Sinners Welcome

I’m home from church with a sick little girl, so I’m rereading Mary Karr’s collection of poems, Sinners Welcome, in lieu of corporate worship this morning.  Not the same, I know, but there is no avoiding sickness in this town right now.  Class attendance is down everywhere due to multiple strains of the flu and other viruses.

I read Mary Karr’s searing memoir, The Liar’s Club, a few years back.  Her story broke my heart, as it did millions of others.  I remember the red and black covered book flying off of shelves when I worked at Border’s Books in Chicago.  So long ago.  I picked up a copy of her book back then, but it took me a while to read it.

I was surprised to recently discover that the woman of this tortured childhood had published a collection of poems on faith.  Nary a church nor an angel (where were they when she was suffering through her childhood?) were anywhere in the dark pages of The Liar’s Club, so I was curious to discover more of her journey.  After a search at area libraries, I ordered this volume of poems, I have to admit, primarily for the afterword which includes Mary Karr’s first (I think) public words on her faith.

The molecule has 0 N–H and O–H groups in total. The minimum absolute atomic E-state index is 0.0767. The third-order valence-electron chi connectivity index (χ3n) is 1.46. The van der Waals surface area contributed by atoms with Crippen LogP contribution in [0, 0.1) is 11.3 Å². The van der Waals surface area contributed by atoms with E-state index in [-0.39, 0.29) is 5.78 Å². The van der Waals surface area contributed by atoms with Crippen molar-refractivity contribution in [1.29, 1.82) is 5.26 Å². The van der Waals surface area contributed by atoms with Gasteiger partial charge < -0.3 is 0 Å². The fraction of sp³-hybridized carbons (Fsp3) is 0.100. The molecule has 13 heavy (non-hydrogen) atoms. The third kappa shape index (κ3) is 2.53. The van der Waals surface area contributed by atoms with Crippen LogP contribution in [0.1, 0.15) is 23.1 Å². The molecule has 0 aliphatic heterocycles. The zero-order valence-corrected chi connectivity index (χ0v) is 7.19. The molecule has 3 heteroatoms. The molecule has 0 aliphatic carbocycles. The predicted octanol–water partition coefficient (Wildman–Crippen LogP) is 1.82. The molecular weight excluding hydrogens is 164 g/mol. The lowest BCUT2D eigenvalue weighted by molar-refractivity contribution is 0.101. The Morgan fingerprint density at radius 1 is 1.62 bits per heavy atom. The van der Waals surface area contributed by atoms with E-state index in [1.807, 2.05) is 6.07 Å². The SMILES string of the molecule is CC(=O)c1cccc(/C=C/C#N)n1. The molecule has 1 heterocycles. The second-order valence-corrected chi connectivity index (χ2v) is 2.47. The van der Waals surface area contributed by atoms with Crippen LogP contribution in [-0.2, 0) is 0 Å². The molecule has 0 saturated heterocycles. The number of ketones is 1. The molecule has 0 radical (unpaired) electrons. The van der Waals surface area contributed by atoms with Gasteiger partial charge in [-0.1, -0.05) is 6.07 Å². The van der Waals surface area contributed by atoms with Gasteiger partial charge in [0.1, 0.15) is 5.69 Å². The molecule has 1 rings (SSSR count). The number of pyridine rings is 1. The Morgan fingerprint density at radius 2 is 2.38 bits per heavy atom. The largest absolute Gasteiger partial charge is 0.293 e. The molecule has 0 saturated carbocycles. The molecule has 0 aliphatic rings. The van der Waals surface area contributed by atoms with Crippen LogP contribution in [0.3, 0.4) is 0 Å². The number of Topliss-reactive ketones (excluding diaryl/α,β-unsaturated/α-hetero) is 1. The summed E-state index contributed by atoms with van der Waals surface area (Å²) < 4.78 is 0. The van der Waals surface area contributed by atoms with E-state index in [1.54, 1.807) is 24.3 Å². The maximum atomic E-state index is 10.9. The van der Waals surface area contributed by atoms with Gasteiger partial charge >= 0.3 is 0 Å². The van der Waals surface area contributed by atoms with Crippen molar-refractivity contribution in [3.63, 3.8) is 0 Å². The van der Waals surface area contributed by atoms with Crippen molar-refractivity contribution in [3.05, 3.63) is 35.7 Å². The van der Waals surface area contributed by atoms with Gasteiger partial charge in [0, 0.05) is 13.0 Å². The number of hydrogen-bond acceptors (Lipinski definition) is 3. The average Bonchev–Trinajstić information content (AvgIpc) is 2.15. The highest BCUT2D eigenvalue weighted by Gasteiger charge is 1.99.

The afterword is as beautiful as the poems.  Mary Karr possess the amazing ability to be lilting whilst writing some of the harshest words (and experiences) imaginable.  That she now has light shining from within her soul, the light that can only come from God, is true cause for worship this morning.


Before my first communion at 40, I clung
to doubt as Satan spider-like stalked
the orb of dark surrounding Eden
for a wormhole into paradise.

God had first formed me in the womb
small as a bite of burger.
Once my lungs were done
He sailed a soul like a lit arrow

to inflame me. Maybe that piercing
made me howl at birth,
or the masked creatures
whose scalpel cut a lightning bolt to free me—

I was hoisted by the heels and swatted, fed
and hauled through rooms. Time-lapse photos show
my fingers grew past crayon outlines,
my feet came to fill spike heels.

Eventually, I lurched out to kiss the wrong mouths,
get stewed, and sulk around. Christ always stood
to one side with a glass of water.
I swatted the sap away.

When my thirst got great enough
to ask, a stream welled up inside;
some jade wave buoyed me forward;
and I found myself upright

in the instant, with a garden
inside my own ribs aflourish. There, the arbor leafs.
The vines push out plump grapes.
You are loved, someone said. Take that

and eat it.


  1. awesome, i really enjoyed that book of poetry, too! have you read franz wright’s poetry? he’s got two books — god’s silence and walking to martha’s vineyard. that’s a great collection, too.

  2. I will check those out! Thanks for the recs, Jeff!

  3. […] But she is also a poet. […]

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